emWin on Arduino

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emWin is available for Arduino and can be downloaded directly via the Arduino IDE. This Wiki page explains how to get started.

Requirements

To run emWin on Arduino, you will need the following components.

Hardware

  • Arduino GIGA R1
  • Arduino GIGA Display Shield

Software

  • Arduino IDE
  • Board packages for Arduino Mbed OS GIGA board

Follow Arduino's instructions to set up the hard- and software. Once everything is working, you can start integrating emWin.

Installing the emWin Library

To install the emWin library package, open the library manager in your Arduino IDE and type 'emWin' into the search box.

Select the most recent version of emWin and click on "Install".

The emWin library also requires the 'Arduino_GigaDisplayTouch' library to be installed.

There is also a repository available on GitHub.

Getting started

To get started with emWin, simply include "DIALOG.h" which makes any widget as well as the Window Manager and core functionality of emWin available.

After that, call GUI_Init() in setup() and add GUI_Exec() to the loop() function. The GUI_Exec() is required to keep your emWin application 'alive'. It will process any touch input and takes care of windows to be redrawn.

This might look like below:

#include <DIALOG.h>

void setup() {
  GUI_Init();
}

void loop() {
  // put your main code here, to run repeatedly:
  GUI_Exec();  // Keep emWin alive, handle touch and other stuff
}

To show something on the display, you can simply call the emWin API directly. For example, clear the entire screen with a color and display string on it.

Please note that it is mandatory to start and end multi buffering before the first and last drawing operation. This is only required if you are not using the Window Manager and/or Widgets. If you are using the Window manager, a call of WM_MULTIBUF_Enable(1) is sufficient.

Here are two examples:

Without the Window Manager:

#include <DIALOG.h>

void setup() {
  GUI_Init();
  GUI_MULTIBUF_Begin();
  GUI_SetBkColor(GUI_GREEN);
  GUI_Clear();
  GUI_SetColor(GUI_RED);
  GUI_DispString("Hello world");
  GUI_MULTIBUF_End();
}

void loop() {
  GUI_Exec();
}

And one example with the Window Manager:

#include "DIALOG.h"

static void _cbWin(WM_MESSAGE * pMsg) {
  switch (pMsg->MsgId) {
  case WM_PAINT:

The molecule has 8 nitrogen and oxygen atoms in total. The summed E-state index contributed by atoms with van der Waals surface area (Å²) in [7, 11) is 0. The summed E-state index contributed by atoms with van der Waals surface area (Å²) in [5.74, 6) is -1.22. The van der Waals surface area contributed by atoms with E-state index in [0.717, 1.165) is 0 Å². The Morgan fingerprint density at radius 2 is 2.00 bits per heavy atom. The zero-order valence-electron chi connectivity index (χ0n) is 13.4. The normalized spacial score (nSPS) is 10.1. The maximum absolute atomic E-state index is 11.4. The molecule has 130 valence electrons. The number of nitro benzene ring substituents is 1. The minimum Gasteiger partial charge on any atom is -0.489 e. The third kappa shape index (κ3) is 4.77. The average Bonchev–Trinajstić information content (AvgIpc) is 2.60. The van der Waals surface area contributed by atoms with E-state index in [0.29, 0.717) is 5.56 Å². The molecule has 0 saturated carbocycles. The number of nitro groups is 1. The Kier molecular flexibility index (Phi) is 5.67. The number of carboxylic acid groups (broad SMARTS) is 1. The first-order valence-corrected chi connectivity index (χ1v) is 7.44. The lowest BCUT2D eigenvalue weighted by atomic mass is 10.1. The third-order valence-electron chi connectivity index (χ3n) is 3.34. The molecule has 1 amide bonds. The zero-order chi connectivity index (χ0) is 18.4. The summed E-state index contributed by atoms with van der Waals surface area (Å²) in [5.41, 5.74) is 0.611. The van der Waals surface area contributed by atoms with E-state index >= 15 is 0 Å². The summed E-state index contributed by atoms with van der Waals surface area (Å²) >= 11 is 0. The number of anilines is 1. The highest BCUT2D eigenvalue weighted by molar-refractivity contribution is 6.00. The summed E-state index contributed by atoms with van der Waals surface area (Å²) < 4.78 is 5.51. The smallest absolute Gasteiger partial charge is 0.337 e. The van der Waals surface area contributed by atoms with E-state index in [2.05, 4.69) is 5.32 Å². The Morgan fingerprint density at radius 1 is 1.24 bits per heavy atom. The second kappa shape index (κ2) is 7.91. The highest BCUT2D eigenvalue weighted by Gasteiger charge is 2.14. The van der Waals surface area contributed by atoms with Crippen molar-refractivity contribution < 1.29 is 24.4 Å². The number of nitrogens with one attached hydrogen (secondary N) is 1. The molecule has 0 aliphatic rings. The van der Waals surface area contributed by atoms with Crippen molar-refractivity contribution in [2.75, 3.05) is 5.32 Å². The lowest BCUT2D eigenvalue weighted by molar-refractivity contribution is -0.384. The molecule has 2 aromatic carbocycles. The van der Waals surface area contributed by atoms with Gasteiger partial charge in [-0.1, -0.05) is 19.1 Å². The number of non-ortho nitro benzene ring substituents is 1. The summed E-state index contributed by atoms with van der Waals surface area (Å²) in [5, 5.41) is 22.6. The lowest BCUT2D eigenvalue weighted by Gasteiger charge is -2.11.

GUI_SetBkColor(GUI_GREEN);
    GUI_Clear();
    GUI_SetColor(GUI_RED);
    GUI_DispString("Hello world");
    break;
  default:
    WM_DefaultProc(pMsg);
    break;
  }
}

void setup() {
  GUI_Init();
  WM_MULTIBUF_Enable(1);
  WM_CreateWindowAsChild(0, 0, LCD_GetXSize(), LCD_GetYSize(), WM_HBKWIN, WM_CF_SHOW, _cbWin, 0);
}

void loop() {
  GUI_Exec();
}

Although, it might look more complex to use the Window Manager, it will help to keep your GUI application structured. This will come in handy, especially when your application grows and becomes more sophisticated.

Running emWin examples

emWin examples from Arduino IDE

The emWin library comes with a couple of ready to use examples which can be loaded directly via the Arduino IDE. These examples can be access through the menu by clicking 'File -> Examples -> emWin'.

emWin examples from our website

It is possible to port most emWin examples from our website to your Arduino GIGA R1 project. Please note, that some examples are simply not made for the screen dimensions of the Arduino GIGA Display Shield and might not work as expected.

To get hands on emWin examples, you might either refer to our examples website or take a look into our Wiki.

Most emWin examples are independent of the display dimensions and can be ported into your Arduino project.

emWin examples typically start in a function named MainTask(). In most cases, emWin and the application will be initialized in MainTask() and will end in an endless loop, which keeps emWin "alive".

To port the example, simply copy the content of MainTask() into the setup() function (except the while(1)-loop) and copy the content of the while(1)-loop into the loop() function. You might want to replace GUI_Delay() by GUI_Exec() which is basically the same but without performing a delay.

Of course, you have to copy the rest of the example content into your .ino file, too.

To get an idea on how this can be done, you can compare the "CreateWindow" example from the emWin Arduino library with the WM_CreateWindows example from our Wiki.